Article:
Tag Archives: Steven Covey

Phippen Philosophy editorial

(The following editorial was written after receiving the sad news of the deaths of Donald and Shirley Parkinson. While unitystories.com does not usually post editorials, this particular one, which ran in the September 22 issue of the Unity Wilkie Press-Herald, has prompted a number of favourable comments from readers, so we share it here.)

You just don’t know.

You don’t know what demons the man you meet on the street fights when he is all alone at night. You don’t know what sorrows the clerk at the store hides behind her smile. You don’t know about the ache in your neighbour’s heart. You don’t know about the memories that haunt a co-worker. You don’t know what wakes me up at 3 in the morning and keeps me from going back to sleep.

You just don’t know. And because you don’t know, isn’t it best just to be kind to everyone?

Maybe that person who didn’t yield the right of way this morning was pre-occupied because he or she got a phone call last night, saying Mom or Dad or Grandma had been diagnosed with a terminal illness. Maybe that person didn’t get enough sleep because he or she was up late, worrying about the teenager who didn’t come home when expected. Maybe the significant other, at breakfast that morning, said, “I’m sorry but I really don’t love you anymore. One of us is going to have to move out.”

You don’t know.

Maybe that teenager tearing around town in the old car doesn’t want to go home because Mom and Dad are fighting. Maybe the “grumpy” old man down the street never responds to your “Hello” or “Good morning” because he’s deaf and doesn’t actually hear you call as you go by his yard on your morning walk. Maybe the lady who never stops talking, if you make the “mistake” of getting into a conversation with her, is scared spit-less of the loneliness that overwhelms her when it’s silent.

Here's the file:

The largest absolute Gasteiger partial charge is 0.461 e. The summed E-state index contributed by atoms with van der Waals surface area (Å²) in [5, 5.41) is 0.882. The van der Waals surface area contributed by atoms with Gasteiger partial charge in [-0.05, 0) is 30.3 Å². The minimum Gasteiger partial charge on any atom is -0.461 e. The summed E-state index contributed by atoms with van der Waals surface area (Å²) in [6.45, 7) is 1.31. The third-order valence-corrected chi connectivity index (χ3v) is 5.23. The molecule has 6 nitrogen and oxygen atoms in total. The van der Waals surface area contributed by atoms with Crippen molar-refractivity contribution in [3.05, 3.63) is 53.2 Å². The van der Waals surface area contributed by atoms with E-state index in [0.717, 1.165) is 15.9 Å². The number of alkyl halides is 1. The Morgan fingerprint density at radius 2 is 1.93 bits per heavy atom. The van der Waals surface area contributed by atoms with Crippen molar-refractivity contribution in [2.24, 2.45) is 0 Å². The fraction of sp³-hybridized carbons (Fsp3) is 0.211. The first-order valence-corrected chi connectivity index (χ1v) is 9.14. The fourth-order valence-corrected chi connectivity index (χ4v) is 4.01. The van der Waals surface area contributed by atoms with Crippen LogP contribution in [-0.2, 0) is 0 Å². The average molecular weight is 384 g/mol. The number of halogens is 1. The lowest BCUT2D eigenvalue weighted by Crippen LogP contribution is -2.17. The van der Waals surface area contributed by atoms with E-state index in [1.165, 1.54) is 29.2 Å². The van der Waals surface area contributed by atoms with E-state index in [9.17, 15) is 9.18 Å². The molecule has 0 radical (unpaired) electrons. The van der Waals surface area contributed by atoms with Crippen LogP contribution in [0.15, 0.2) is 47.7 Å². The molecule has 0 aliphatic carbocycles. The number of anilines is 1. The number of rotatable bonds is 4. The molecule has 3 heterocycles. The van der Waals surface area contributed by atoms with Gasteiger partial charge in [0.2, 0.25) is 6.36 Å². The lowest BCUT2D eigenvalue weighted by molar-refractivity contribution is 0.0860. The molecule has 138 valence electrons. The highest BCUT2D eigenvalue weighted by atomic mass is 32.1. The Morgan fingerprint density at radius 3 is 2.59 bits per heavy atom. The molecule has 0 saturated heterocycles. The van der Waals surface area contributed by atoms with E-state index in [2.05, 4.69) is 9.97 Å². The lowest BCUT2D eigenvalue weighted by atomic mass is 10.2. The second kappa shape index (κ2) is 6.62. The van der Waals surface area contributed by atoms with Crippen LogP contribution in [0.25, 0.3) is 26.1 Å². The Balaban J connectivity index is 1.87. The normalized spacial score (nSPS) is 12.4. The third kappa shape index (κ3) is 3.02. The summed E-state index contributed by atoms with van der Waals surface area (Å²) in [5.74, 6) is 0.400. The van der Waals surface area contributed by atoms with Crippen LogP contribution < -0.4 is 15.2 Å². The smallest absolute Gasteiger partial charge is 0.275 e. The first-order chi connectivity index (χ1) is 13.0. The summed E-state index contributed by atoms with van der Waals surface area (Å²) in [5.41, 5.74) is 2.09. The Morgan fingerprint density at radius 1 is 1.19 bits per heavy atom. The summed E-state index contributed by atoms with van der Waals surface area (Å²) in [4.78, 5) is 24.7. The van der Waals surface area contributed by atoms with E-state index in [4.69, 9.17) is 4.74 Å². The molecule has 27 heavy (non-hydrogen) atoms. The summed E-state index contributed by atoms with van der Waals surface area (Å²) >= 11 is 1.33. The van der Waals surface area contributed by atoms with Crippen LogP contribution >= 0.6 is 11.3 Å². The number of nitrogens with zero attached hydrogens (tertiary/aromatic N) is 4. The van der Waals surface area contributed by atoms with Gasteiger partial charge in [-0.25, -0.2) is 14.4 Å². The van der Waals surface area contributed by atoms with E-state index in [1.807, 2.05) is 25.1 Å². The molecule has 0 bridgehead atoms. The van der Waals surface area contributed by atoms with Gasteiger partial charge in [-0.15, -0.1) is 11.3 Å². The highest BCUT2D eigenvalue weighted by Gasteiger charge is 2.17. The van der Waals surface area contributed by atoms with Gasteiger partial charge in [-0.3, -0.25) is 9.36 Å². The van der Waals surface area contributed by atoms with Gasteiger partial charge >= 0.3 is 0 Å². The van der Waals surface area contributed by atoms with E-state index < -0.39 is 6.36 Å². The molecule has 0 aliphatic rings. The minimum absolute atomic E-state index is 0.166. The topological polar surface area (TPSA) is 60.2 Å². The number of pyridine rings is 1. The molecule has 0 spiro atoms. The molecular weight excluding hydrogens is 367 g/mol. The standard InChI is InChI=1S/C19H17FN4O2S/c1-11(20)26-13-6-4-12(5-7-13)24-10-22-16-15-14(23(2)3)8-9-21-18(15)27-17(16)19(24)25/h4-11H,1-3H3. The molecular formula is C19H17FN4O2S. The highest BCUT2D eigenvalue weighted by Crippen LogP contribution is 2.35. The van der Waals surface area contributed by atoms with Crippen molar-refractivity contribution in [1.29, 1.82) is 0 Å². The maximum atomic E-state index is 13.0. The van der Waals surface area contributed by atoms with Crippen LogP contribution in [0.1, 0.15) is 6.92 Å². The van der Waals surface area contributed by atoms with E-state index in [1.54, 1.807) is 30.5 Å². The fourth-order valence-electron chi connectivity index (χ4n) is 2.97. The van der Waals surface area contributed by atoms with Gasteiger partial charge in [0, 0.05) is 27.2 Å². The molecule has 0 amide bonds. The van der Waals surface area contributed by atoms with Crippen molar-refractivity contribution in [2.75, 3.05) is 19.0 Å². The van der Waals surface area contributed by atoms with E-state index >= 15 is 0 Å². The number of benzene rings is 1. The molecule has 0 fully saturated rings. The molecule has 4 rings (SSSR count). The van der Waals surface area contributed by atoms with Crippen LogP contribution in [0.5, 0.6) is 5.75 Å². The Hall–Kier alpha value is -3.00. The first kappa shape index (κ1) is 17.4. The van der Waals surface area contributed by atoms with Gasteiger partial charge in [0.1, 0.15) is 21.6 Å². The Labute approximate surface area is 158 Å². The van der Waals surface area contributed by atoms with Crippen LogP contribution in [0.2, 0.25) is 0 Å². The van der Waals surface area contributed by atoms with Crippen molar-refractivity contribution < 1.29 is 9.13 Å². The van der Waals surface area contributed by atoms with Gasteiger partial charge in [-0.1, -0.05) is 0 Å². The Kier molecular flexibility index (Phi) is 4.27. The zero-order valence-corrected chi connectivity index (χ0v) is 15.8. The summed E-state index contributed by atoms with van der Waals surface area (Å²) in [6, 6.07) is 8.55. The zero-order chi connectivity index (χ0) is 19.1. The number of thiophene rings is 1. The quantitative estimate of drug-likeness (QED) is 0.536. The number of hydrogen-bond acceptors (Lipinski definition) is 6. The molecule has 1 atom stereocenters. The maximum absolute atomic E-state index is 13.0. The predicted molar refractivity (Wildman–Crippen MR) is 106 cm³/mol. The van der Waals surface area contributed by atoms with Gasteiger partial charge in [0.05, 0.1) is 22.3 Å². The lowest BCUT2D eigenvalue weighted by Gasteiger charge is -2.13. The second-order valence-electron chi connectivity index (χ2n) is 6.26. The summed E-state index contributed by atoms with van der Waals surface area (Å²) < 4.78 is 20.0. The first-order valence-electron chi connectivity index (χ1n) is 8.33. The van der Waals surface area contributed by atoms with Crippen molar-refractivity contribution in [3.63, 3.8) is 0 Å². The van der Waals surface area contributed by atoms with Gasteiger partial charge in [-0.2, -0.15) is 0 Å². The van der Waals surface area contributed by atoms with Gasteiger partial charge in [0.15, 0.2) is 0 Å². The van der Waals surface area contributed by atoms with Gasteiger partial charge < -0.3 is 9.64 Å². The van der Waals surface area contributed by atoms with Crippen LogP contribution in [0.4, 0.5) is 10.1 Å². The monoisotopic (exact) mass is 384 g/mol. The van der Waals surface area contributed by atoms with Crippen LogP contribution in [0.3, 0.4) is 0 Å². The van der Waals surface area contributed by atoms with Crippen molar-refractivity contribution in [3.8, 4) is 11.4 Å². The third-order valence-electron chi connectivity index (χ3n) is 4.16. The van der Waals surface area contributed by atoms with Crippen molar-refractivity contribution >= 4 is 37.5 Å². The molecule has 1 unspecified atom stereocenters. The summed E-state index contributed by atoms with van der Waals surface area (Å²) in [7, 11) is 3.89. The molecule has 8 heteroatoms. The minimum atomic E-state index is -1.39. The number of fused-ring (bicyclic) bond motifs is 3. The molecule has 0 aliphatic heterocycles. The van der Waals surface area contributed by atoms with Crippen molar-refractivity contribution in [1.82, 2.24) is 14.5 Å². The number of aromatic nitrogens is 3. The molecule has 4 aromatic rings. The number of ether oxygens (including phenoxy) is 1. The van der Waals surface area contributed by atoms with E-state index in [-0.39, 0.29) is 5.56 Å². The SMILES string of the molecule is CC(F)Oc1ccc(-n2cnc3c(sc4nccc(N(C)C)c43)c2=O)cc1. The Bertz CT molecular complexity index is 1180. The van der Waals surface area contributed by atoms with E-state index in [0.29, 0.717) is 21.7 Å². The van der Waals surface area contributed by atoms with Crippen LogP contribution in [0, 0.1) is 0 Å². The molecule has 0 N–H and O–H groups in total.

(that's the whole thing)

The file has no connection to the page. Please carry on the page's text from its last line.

You don’t know.

Steven Covey, author of The 7 Habits of Highly Effective People, tells of being on the subway in New York. Everyone in the train is sitting quietly, some resting with their eyes closed, others reading a book or newspaper. At the next stop, a man gets on with some rather noisy children. The man sits, closes his eyes; meanwhile the children run wild. People are disturbed and upset.

You can imagine what you might have thought if you had been there. What’s the matter with him? Why doesn’t he do something? What a terrible father! Those children obviously have never had any discipline. What a bunch of spoiled brats! Where’s their mother? Hopefully he’s not the full-time parent since clearly he’s totally incompetent. Kids like that shouldn’t even be allowed on the subway.

Finally, Covey touches the man on the arm and suggests he control his children as they are disturbing a lot of people. The man turns and says, according to Covey, “Oh, you’re right. I guess I should do something about it. We just came from the hospital where their mother died about an hour ago. I don’t know what to think, and I guess they don’t know how to handle it either.”

Now, if you were there, what would you think? Knowing the story changes judgment, anger, irritation, annoyance to sympathy and compassion.

Don’t judge. Don’t condemn. You don’t know, so just be kind. Always.